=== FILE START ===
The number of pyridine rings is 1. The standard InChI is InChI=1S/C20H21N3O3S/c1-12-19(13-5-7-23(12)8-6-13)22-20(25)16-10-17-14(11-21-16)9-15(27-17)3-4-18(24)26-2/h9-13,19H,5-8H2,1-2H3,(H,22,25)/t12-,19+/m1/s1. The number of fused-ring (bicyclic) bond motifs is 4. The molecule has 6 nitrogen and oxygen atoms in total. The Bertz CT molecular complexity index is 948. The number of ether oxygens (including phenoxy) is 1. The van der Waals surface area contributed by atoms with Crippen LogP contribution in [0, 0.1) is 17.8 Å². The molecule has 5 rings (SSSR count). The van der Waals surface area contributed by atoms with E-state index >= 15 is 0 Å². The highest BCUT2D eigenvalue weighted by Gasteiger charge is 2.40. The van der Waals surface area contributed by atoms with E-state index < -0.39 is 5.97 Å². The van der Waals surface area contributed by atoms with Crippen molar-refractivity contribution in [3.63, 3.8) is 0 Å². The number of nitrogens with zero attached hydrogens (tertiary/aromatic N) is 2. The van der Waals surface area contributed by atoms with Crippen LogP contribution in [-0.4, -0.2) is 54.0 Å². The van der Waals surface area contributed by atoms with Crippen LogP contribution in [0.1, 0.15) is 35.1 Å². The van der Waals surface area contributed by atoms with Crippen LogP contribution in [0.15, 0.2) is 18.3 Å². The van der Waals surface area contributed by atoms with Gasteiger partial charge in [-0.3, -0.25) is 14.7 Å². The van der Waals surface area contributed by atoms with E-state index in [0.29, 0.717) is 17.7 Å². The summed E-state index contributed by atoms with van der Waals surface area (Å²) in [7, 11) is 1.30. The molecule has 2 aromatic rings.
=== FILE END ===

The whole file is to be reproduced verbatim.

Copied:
The number of pyridine rings is 1. The standard InChI is InChI=1S/C20H21N3O3S/c1-12-19(13-5-7-23(12)8-6-13)22-20(25)16-10-17-14(11-21-16)9-15(27-17)3-4-18(24)26-2/h9-13,19H,5-8H2,1-2H3,(H,22,25)/t12-,19+/m1/s1. The number of fused-ring (bicyclic) bond motifs is 4. The molecule has 6 nitrogen and oxygen atoms in total. The Bertz CT molecular complexity index is 948. The number of ether oxygens (including phenoxy) is 1. The van der Waals surface area contributed by atoms with Crippen LogP contribution in [0, 0.1) is 17.8 Å². The molecule has 5 rings (SSSR count). The van der Waals surface area contributed by atoms with E-state index >= 15 is 0 Å². The highest BCUT2D eigenvalue weighted by Gasteiger charge is 2.40. The van der Waals surface area contributed by atoms with E-state index < -0.39 is 5.97 Å². The van der Waals surface area contributed by atoms with Crippen molar-refractivity contribution in [3.63, 3.8) is 0 Å². The number of nitrogens with zero attached hydrogens (tertiary/aromatic N) is 2. The van der Waals surface area contributed by atoms with Crippen LogP contribution in [-0.4, -0.2) is 54.0 Å². The van der Waals surface area contributed by atoms with Crippen LogP contribution in [0.1, 0.15) is 35.1 Å². The van der Waals surface area contributed by atoms with Crippen LogP contribution in [0.15, 0.2) is 18.3 Å². The van der Waals surface area contributed by atoms with Gasteiger partial charge in [-0.3, -0.25) is 14.7 Å². The van der Waals surface area contributed by atoms with E-state index in [0.29, 0.717) is 17.7 Å². The summed E-state index contributed by atoms with van der Waals surface area (Å²) in [7, 11) is 1.30. The molecule has 2 aromatic rings.